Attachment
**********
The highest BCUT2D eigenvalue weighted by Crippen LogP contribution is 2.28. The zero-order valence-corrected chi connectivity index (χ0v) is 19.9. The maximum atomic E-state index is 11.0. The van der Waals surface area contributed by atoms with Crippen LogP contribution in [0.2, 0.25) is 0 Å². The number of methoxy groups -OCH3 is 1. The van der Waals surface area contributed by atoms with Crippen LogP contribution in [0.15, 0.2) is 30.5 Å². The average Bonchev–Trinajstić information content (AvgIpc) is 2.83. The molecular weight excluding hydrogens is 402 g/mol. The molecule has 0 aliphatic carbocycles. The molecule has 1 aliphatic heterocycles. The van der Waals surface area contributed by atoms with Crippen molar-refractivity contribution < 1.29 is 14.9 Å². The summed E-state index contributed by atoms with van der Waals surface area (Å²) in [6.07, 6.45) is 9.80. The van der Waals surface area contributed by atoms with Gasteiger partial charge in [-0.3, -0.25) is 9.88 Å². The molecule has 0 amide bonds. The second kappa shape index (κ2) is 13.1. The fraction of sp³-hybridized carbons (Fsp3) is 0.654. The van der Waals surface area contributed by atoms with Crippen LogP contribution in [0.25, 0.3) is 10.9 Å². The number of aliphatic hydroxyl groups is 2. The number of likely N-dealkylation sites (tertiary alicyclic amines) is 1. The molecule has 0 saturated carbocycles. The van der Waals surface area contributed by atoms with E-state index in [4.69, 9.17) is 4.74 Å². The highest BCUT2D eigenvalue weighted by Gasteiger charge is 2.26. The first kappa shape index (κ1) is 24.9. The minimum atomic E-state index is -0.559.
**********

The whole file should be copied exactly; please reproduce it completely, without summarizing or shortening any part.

The highest BCUT2D eigenvalue weighted by Crippen LogP contribution is 2.28. The zero-order valence-corrected chi connectivity index (χ0v) is 19.9. The maximum atomic E-state index is 11.0. The van der Waals surface area contributed by atoms with Crippen LogP contribution in [0.2, 0.25) is 0 Å². The number of methoxy groups -OCH3 is 1. The van der Waals surface area contributed by atoms with Crippen LogP contribution in [0.15, 0.2) is 30.5 Å². The average Bonchev–Trinajstić information content (AvgIpc) is 2.83. The molecular weight excluding hydrogens is 402 g/mol. The molecule has 0 aliphatic carbocycles. The molecule has 1 aliphatic heterocycles. The van der Waals surface area contributed by atoms with Crippen molar-refractivity contribution < 1.29 is 14.9 Å². The summed E-state index contributed by atoms with van der Waals surface area (Å²) in [6.07, 6.45) is 9.80. The van der Waals surface area contributed by atoms with Gasteiger partial charge in [-0.3, -0.25) is 9.88 Å². The molecule has 0 amide bonds. The second kappa shape index (κ2) is 13.1. The fraction of sp³-hybridized carbons (Fsp3) is 0.654. The van der Waals surface area contributed by atoms with Crippen LogP contribution in [0.25, 0.3) is 10.9 Å². The number of aliphatic hydroxyl groups is 2. The number of likely N-dealkylation sites (tertiary alicyclic amines) is 1. The molecule has 0 saturated carbocycles. The van der Waals surface area contributed by atoms with E-state index in [4.69, 9.17) is 4.74 Å². The highest BCUT2D eigenvalue weighted by Gasteiger charge is 2.26. The first kappa shape index (κ1) is 24.9. The minimum atomic E-state index is -0.559.